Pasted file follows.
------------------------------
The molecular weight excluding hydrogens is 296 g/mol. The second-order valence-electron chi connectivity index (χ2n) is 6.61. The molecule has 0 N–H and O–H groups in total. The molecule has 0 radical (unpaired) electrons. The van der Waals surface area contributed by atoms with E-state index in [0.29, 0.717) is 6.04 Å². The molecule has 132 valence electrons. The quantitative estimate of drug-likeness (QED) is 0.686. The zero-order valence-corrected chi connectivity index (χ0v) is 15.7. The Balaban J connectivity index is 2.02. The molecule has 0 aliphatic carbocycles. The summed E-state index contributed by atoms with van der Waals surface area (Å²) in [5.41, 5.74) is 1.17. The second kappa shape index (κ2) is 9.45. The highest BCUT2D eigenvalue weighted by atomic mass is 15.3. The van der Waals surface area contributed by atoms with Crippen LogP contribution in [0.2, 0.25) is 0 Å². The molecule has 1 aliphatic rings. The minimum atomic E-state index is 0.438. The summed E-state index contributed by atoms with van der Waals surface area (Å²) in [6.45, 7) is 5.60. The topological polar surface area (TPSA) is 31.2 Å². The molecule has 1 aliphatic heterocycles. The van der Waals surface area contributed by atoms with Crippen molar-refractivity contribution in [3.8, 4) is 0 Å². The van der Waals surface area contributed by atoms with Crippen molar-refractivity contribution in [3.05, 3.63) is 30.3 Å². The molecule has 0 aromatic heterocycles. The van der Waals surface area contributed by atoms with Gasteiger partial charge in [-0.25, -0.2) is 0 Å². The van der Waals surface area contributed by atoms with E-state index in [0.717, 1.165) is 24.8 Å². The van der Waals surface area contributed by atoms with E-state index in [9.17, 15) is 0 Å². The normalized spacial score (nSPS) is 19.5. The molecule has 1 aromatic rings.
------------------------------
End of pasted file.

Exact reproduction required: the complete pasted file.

The molecular weight excluding hydrogens is 296 g/mol. The second-order valence-electron chi connectivity index (χ2n) is 6.61. The molecule has 0 N–H and O–H groups in total. The molecule has 0 radical (unpaired) electrons. The van der Waals surface area contributed by atoms with E-state index in [0.29, 0.717) is 6.04 Å². The molecule has 132 valence electrons. The quantitative estimate of drug-likeness (QED) is 0.686. The zero-order valence-corrected chi connectivity index (χ0v) is 15.7. The Balaban J connectivity index is 2.02. The molecule has 0 aliphatic carbocycles. The summed E-state index contributed by atoms with van der Waals surface area (Å²) in [5.41, 5.74) is 1.17. The second kappa shape index (κ2) is 9.45. The highest BCUT2D eigenvalue weighted by atomic mass is 15.3. The van der Waals surface area contributed by atoms with Crippen LogP contribution in [0.2, 0.25) is 0 Å². The molecule has 1 aliphatic rings. The minimum atomic E-state index is 0.438. The summed E-state index contributed by atoms with van der Waals surface area (Å²) in [6.45, 7) is 5.60. The topological polar surface area (TPSA) is 31.2 Å². The molecule has 1 aliphatic heterocycles. The van der Waals surface area contributed by atoms with Crippen molar-refractivity contribution in [3.8, 4) is 0 Å². The van der Waals surface area contributed by atoms with Crippen molar-refractivity contribution in [3.05, 3.63) is 30.3 Å². The molecule has 0 aromatic heterocycles. The van der Waals surface area contributed by atoms with Gasteiger partial charge in [-0.25, -0.2) is 0 Å². The van der Waals surface area contributed by atoms with E-state index in [0.717, 1.165) is 24.8 Å². The van der Waals surface area contributed by atoms with E-state index in [9.17, 15) is 0 Å². The normalized spacial score (nSPS) is 19.5. The molecule has 1 aromatic rings.